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ARISTOTLE 384-322 BCE, THE POLITICS

aristotle

Author: Barry Stocker

Aristotle is one of the main thinkers in world history. Together with his teacher Plato, he established the main outlines of the philosophical tradition, and many other areas of human knowledge. He was a tutor to the young Alexander the Great at the court of King Philip II of Macedon, and also an enthusiast for the self-governing institutions of the city-state of Athens where he studied, taught and wrote.

As a Macedonian born outside Athens, he was often an object of suspicion to the Athenians, because he was a foreigner and because the Macedonian monarchy had destroyed the independence of the Greek states. Aristotle avoided the worst consequences by living for two major periods outside Athens. The first period included his time teaching Alexander and a 2 years in Assos, Ionia (now the Aegean coast of Turkey). Athens, in its ‘Golden Age’ at that time, represented a peak of individualistic commercial democracy, accompanied by some of the most distinguished drama, poetry, historiography, architecture, sculpture and philosophy ever produced.

The individualism, however, was very lacking by our standards. Conformity to majority opinion and state rituals was strong, as we see in Aristotle’s exile and the condemnation to death of Socrates, the teacher of Aristotle’s teacher Plato; slavery and the second class status of women were unchallenged fundamentals of the society. Nevertheless, Athens was a great step forward for the Ancient world, and Aristotle was a large part of that. The Ancient republics of Greece and Rome strongly influenced early modern freedom movements from the Italian city state republics to the French and American Revolutions; and Athens was the symbol of a commercial individualistic understanding of that tradition. Aristotle represents a step towards liberalism compared with his teacher Plato, though we should look beyond the mid-Twentieth Century pop philosophy misunderstanding of Plato as the prophet of totalitarianism. This was never accepted by Plato scholars, and is slowly receding, not fast enough to avoid continuing confusion though.

Whatever aspects of Plato are unacceptable from a modern liberal point of view, his position is based on the idea of a state based on law not force; and of a human individual with the capacity to subordinate immediate desires to reason in a healthy self-governing character. Aristotle builds on these ideas in The Politics, while distancing himself from Plato’s suggestion of a class of philosopher rulers, sharing their property in a life devoted to wisdom. Aristotle argues that property must be privately held in order for it to be used properly and its benefits realised. Though he does not criticise slavery for ‘natural’ slaves he presumes that most people in a society should be free citizens, and that they should have equal legal and political rights.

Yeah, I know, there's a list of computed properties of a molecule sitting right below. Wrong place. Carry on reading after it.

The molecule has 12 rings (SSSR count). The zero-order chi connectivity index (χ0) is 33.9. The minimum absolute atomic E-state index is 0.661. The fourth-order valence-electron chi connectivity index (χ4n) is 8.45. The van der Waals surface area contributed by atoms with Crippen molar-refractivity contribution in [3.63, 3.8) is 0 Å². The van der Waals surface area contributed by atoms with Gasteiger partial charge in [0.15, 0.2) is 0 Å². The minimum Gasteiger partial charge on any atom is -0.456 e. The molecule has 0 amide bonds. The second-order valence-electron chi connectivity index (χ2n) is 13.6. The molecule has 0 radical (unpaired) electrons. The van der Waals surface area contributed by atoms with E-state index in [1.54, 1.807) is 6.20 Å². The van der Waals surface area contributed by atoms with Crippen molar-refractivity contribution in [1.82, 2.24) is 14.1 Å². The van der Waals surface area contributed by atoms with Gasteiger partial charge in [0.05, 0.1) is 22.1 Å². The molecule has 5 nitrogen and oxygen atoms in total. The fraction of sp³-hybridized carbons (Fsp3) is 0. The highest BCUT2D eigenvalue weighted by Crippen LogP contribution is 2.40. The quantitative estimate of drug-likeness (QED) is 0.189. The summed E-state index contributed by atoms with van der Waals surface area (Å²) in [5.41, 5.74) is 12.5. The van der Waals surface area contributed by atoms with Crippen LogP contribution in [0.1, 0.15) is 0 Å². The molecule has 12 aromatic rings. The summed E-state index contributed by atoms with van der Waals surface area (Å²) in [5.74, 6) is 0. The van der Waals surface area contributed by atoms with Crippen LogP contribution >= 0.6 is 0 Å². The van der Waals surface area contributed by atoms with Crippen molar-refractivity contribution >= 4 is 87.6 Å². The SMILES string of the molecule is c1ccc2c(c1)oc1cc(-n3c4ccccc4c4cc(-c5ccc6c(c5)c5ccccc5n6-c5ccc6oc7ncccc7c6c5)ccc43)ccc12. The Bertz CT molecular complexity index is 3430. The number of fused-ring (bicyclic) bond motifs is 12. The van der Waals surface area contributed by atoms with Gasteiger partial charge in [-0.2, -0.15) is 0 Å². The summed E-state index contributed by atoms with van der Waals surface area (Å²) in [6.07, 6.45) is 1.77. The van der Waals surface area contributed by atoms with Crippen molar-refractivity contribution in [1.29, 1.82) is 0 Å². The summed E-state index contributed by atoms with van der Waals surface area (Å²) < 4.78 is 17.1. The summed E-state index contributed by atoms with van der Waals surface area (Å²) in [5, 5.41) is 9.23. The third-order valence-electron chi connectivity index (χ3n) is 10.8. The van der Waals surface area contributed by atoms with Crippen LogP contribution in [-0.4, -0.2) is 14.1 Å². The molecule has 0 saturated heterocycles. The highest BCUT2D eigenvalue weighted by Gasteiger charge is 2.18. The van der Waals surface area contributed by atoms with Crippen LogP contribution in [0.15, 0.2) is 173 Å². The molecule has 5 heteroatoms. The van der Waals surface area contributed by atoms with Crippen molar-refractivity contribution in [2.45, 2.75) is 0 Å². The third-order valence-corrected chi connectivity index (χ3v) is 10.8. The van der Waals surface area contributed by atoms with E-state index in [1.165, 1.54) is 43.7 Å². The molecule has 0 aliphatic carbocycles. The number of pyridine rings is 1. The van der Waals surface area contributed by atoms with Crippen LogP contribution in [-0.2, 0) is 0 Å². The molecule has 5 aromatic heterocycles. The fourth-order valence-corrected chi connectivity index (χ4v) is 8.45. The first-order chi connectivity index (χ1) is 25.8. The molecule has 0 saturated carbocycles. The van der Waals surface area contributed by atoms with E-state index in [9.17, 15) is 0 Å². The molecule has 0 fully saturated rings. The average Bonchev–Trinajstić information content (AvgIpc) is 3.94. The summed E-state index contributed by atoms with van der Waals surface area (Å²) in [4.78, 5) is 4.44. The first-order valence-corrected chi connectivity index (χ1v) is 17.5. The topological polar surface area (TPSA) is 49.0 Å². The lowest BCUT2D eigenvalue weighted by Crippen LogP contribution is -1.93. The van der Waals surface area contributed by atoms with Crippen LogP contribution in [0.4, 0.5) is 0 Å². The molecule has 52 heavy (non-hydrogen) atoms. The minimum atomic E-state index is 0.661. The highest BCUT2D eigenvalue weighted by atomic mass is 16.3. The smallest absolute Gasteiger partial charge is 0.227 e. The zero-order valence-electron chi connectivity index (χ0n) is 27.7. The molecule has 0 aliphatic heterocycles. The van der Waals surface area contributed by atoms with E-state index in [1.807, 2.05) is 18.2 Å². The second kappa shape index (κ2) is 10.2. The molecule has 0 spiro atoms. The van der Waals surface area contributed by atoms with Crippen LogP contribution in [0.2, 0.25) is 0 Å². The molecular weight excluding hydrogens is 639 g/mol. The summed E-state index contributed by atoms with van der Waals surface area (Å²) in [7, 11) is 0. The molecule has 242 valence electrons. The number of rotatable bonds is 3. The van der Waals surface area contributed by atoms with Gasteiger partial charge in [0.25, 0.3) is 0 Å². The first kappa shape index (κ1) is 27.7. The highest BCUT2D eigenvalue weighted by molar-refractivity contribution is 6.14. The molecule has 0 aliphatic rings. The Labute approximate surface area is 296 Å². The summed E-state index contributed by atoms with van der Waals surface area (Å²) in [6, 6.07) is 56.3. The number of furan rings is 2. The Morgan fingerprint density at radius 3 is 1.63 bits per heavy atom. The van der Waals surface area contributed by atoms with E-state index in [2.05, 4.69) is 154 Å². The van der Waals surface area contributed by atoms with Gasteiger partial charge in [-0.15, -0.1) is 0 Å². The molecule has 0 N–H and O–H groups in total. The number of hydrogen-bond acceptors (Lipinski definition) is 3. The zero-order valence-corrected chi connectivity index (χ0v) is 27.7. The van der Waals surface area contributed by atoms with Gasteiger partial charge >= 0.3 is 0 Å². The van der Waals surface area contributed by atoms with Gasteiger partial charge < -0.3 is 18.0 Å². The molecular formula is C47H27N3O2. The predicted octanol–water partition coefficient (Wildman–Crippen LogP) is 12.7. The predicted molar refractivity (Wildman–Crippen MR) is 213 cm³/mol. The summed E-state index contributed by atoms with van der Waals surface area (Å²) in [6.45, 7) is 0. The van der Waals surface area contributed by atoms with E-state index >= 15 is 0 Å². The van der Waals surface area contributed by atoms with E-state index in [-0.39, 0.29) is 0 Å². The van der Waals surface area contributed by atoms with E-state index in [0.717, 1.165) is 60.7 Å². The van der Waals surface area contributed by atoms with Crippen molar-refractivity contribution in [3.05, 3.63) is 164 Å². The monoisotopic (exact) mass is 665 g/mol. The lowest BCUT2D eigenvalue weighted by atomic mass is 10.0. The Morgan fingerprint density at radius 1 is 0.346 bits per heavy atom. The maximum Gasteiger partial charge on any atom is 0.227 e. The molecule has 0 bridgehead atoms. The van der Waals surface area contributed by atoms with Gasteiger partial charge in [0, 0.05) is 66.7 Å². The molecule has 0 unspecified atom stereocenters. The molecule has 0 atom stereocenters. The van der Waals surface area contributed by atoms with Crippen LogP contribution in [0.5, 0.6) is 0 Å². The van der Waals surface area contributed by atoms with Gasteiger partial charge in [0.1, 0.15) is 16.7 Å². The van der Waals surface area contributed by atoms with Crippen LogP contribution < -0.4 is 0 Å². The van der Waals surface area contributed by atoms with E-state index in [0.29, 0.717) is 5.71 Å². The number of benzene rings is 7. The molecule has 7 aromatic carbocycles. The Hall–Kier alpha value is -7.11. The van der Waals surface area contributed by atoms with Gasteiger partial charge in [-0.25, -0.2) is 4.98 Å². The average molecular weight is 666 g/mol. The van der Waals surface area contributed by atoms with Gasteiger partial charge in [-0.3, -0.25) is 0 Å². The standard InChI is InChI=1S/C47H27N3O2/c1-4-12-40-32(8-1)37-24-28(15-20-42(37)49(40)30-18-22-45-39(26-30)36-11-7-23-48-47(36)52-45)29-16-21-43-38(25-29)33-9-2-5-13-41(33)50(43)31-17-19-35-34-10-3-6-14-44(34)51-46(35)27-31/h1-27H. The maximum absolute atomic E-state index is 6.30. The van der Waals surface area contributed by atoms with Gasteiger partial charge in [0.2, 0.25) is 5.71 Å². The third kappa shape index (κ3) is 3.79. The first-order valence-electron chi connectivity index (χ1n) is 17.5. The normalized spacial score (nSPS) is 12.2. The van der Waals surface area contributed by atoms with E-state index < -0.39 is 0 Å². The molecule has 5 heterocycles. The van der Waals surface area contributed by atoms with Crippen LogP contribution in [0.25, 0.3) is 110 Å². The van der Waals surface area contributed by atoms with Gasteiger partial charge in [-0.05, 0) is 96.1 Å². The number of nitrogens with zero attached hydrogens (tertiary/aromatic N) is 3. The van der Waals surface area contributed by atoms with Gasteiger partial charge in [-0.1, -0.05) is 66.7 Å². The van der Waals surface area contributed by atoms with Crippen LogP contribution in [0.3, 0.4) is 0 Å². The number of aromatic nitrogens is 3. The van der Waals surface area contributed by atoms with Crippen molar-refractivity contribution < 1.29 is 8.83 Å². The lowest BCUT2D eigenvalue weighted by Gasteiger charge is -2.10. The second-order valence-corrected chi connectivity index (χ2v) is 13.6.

The best state for Aristotle is a city, rather than a large territorial monarchy. In a city, the citizens can be friends and can share the government in the city through a system based on law and agreement, not coercion to maintain the power of one person at the top. Since the capacity for political affairs is a basic human capacity, all citizens should have some role in government. Aristotle concedes that there could be good government, government moderated by law and virtue, giving power to one individual (a monarchy) or a minority group (an aristocracy), but the quality of this government depends very much on the quality of individuals and so is always close to collapse into the tyrannical rule of one, or the self-interested rule of an oligarchy.

The best kind of constitution is that of a ‘political state’, the natural form of the state. In that kind of state, the people as whole have power assembled as a whole in a public assembly, as was normal in ancient city republics. If that is the only source of decision making, that is pure democracy which Aristotle worries is vulnerable to manipulation by those who appeal to majority opinion of the moment. He associates democracy with the rule of the poorest, in an unrestrained way, vulnerable to manipulation, just as the rule of the richest is self-interested. The government should be administered by people in the middle (presumably the less wealthy landowners), who are less influenced by extremes.

The extremes of democracy are restrained by courts and governmental bodies which are elected or are appointed, as opposed to mass assembly or selection by lottery to service on government bodies. It is this structure which prevents the state becoming too powerful, and going beyond law. In this best political system democracy is mixed with aristocracy and oligarchy, so that laws and decisions are made in the common interests, and the equal rights of all citizens are recognised. Where the right balances and restraints are lacking, pure democracy emerges which tends to threaten law and property, leading to tyranny in order to stabilise the situation; or oligarchy emerges in which the rich destroy the rights of the majority. These mixed nature of the best political constitution prevents the destruction of individual rights, as when the Athenians voted the least popular citizen out of the state, in fear that the city could be undermined, or taken over, by one or a few people.